Sequence-based identification of Mycobacterium species using the MicroSeq 500 16S rDNA bacterial identification system

Jean Baldus Patel, Debra G.B. Leonard, Xai Pan, James M. Musser, Richard E. Berman, Irving Nachamkin

Research output: Contribution to journalArticlepeer-review

162 Scopus citations


We evaluated the MicroSeq 500 16S rDNA Bacterial Sequencing Kit (PE Applied Biosystems), a 500-bp sequence-based identification system, for its ability to identify clinical Mycobacterium isolates. The organism identity was determined by comparing the 16S rDNA sequence to the MicroSeq database, which consists primarily of type strain sequences. A total of 113 isolates (18 different species), previously recovered and identified by routine methods from two clinical laboratories, were analyzed by the MicroSeq method. Isolates with discordant results were analyzed by hsp65 gene sequence analysis and in some cases repeat phenotypic identification, AccuProbe rRNA hybridization (Gen-Probe, Inc., San Diego, Calif.), or high-performance liquid chromatography of mycolic acids. For 93 (82%) isolates, the MicroSeq identity was concordant with the previously reported identity. For 18 (16%) isolates, the original identification was discordant with the MicroSeq identification. Of the 18 discrepant isolates, 7 (six unique sequences) were originally misidentified by phenotypic analysis or the AccuProbe assay but were correctly identified by the MicroSeq assay. Of the 18 discrepant isolates, 11 (seven unique sequences) were unusual species that were difficult to identify by phenotypic methods and, in all but one case, by molecular methods. The remaining two isolates (2%) failed definitive phenotypic identification, but the MicroSeq assay was able to definitively identify one of these isolates. The MicroSeq identification system is an accurate and rapid method for the identification of Mycobacterium spp.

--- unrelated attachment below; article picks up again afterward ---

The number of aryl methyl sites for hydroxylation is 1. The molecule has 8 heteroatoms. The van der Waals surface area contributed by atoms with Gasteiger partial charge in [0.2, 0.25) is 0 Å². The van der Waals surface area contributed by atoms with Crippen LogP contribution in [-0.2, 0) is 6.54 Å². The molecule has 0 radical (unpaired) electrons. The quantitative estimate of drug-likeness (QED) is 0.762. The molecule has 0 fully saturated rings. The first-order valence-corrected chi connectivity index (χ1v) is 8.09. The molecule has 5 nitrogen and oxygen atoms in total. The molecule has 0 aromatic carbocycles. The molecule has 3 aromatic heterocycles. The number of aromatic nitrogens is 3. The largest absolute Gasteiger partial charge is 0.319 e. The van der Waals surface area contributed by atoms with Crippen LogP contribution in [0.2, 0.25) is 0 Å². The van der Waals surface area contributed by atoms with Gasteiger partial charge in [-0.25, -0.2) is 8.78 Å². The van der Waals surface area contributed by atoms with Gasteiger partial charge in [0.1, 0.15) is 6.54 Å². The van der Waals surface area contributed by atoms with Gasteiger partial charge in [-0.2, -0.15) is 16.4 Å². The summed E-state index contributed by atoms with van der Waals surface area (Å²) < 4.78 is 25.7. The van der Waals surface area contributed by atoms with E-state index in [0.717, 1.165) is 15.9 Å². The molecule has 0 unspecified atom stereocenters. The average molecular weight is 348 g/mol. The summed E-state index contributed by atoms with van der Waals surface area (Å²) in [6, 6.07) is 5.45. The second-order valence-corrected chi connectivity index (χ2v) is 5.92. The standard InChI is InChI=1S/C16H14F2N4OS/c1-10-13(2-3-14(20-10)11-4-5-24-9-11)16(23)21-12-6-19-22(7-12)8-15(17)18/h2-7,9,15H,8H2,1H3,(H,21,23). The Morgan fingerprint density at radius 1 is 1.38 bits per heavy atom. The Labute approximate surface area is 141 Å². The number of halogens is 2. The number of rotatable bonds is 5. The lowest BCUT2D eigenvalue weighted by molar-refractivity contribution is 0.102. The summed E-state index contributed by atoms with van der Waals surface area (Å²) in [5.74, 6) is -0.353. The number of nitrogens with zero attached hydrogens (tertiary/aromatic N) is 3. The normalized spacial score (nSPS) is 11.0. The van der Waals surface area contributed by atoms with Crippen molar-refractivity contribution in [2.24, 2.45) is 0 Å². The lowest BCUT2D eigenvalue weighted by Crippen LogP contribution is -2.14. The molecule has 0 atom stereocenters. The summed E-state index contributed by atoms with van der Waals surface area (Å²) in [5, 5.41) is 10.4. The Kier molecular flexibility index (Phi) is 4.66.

Original languageEnglish (US)
Pages (from-to)246-251
Number of pages6
JournalJournal of Clinical Microbiology
Issue number1
StatePublished - 2000

ASJC Scopus subject areas

  • Microbiology (medical)


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